Prairie Moon and Chicago Jazz Collective Host Weekly Jazz Nights
In partnership with Fulton Street Collective, a Chicago artists’ space, Prairie Moon hosts local musicians for jazz nights every Wednesday in October.
Robert Strom, owner of Prairie Moon said he had been involved in live jazz programs for years. Before Prairie Moon, he opened Pete Miller’s Seafood and Prime Steak, a steakhouse in the now-closed Evanston Jazz Club, which featured live jazz every night.
Strom said he was excited to bring live music back after the pandemic halted concerts and in-person dining for months.
“There’s something about jazz,” Strom said. “It takes an audience. The people who play, they work on each other, they work on the people who listen. It’s very interactive.
Since Pete Miller’s closure, Strom said Evanston lacked a vibrant jazz scene. He said even hearing live jazz evenings once a week was a joy for him.
By charging a $7 cover charge, Strom said he wanted to make live music as affordable as possible. Since Prairie Moon is located about a block from the Northwestern campus, Strom said he also wanted the events to be accessible to students.
Fulton Street group events and operations manager Chris Anderson said the band had partnered with Strom for more than 20 years at his former restaurant.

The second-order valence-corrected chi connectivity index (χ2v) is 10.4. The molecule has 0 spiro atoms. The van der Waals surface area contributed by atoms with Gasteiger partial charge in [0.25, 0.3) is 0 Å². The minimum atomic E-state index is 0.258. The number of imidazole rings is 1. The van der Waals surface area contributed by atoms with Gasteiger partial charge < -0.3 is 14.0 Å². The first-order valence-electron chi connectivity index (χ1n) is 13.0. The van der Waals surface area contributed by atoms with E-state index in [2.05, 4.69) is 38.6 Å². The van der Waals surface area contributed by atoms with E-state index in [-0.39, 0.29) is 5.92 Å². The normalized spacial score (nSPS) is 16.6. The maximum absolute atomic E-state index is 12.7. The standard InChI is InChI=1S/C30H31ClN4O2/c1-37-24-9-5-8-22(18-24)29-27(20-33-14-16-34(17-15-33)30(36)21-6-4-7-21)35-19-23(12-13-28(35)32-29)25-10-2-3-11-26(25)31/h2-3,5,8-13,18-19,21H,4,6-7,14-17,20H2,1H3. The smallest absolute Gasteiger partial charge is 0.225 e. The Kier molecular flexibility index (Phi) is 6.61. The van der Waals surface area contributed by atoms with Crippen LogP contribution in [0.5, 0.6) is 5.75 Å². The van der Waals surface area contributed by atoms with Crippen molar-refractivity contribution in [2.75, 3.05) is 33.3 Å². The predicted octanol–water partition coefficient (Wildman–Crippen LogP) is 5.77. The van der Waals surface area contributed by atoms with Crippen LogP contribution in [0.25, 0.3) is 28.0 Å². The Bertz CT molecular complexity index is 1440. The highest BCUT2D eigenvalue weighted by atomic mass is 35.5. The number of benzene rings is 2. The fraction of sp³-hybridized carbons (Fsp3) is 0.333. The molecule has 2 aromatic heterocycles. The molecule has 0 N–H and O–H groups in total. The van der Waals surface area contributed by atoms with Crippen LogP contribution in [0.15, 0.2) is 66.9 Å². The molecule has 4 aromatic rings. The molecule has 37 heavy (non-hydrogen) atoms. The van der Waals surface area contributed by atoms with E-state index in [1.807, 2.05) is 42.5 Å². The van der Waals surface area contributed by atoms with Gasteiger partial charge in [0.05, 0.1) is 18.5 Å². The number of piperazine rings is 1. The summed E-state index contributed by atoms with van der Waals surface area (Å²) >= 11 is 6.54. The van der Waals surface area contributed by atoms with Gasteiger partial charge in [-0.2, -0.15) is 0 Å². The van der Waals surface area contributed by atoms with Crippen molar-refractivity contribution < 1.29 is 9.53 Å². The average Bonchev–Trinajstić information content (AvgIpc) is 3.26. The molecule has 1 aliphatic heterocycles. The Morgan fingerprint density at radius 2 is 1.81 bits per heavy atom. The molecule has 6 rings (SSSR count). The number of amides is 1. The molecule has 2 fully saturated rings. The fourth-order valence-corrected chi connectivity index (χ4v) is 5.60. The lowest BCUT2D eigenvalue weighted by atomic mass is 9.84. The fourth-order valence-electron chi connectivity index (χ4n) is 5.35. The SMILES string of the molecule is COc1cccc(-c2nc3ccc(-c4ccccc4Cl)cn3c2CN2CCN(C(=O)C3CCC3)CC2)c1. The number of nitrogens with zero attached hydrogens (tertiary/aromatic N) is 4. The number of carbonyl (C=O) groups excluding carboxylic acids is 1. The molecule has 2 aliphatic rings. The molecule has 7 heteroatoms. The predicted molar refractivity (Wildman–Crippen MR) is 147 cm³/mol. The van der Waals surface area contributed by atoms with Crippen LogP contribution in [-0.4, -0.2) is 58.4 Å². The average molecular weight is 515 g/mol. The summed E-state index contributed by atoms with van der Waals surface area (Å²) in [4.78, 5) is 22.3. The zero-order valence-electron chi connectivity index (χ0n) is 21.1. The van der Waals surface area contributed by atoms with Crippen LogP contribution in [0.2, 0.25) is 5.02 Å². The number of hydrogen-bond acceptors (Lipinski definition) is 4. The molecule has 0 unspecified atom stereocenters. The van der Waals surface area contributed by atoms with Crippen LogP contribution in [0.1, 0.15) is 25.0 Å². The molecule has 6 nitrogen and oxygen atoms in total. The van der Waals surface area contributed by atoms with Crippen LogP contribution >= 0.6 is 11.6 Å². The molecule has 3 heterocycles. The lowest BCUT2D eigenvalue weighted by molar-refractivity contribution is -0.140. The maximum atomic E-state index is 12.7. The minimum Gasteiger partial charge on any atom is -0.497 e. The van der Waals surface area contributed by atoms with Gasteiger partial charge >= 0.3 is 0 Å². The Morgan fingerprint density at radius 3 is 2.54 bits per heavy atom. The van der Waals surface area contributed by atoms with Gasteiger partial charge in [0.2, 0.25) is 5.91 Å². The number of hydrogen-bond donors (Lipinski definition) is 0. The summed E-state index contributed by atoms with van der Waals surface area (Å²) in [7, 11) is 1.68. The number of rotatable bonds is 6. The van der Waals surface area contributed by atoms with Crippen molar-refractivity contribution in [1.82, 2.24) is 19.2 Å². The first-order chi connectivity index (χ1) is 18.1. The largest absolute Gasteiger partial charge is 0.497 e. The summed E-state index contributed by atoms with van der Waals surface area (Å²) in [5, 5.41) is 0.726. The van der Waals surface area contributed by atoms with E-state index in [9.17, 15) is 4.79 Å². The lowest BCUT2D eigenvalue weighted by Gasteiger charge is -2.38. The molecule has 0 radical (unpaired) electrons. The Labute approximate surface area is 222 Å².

The organization’s partnership with Prairie Moon began around 2020. To help both the restaurant and the Collective survive the pandemic, the two have teamed up to offer virtual jazz concerts and dinner for two.
Anderson has worked with Strom to actively engage young people in jazz music. The organization prioritizes hosting young musicians, he said.
“I really like giving young musicians right out of college, or maybe even college, the opportunity to play,” Strom said. “In middle school, you learn to play the notes, but you don’t necessarily learn to play the notes in front of an audience.”
Prairie Moon hosted the Jimmy Farace Trio on Wednesday, whose titular member is a baritone jazz saxophonist and woodwind player. Farace performed with the Indiana All-Star Big Band and the Disneyland All-American College Band.
A Chicago-based musician, Farace is also currently pursuing a master’s degree in music at DePaul University.
“I love the huge emphasis jazz puts on individualism, having an individual voice that sounds like you,” Farace said. “You don’t see that in a ton of other art forms, especially the ones that are all instrumental.”
The trio aims to present jazz through “uncommon” instrumentation, according to Farace. They compose their own music, although the band often draws inspiration from famous jazz compilations like the Great American Songbook.
Farace said he enjoys performing in Evanston, describing Prairie Moon as a “musician-friendly” environment.
“(Prairie Moon) was like, ‘You can play whatever you want, as hard as you want,'” he said. “Being able to play music unhindered is really, really amazing. We’re really lucky to have a place like this.
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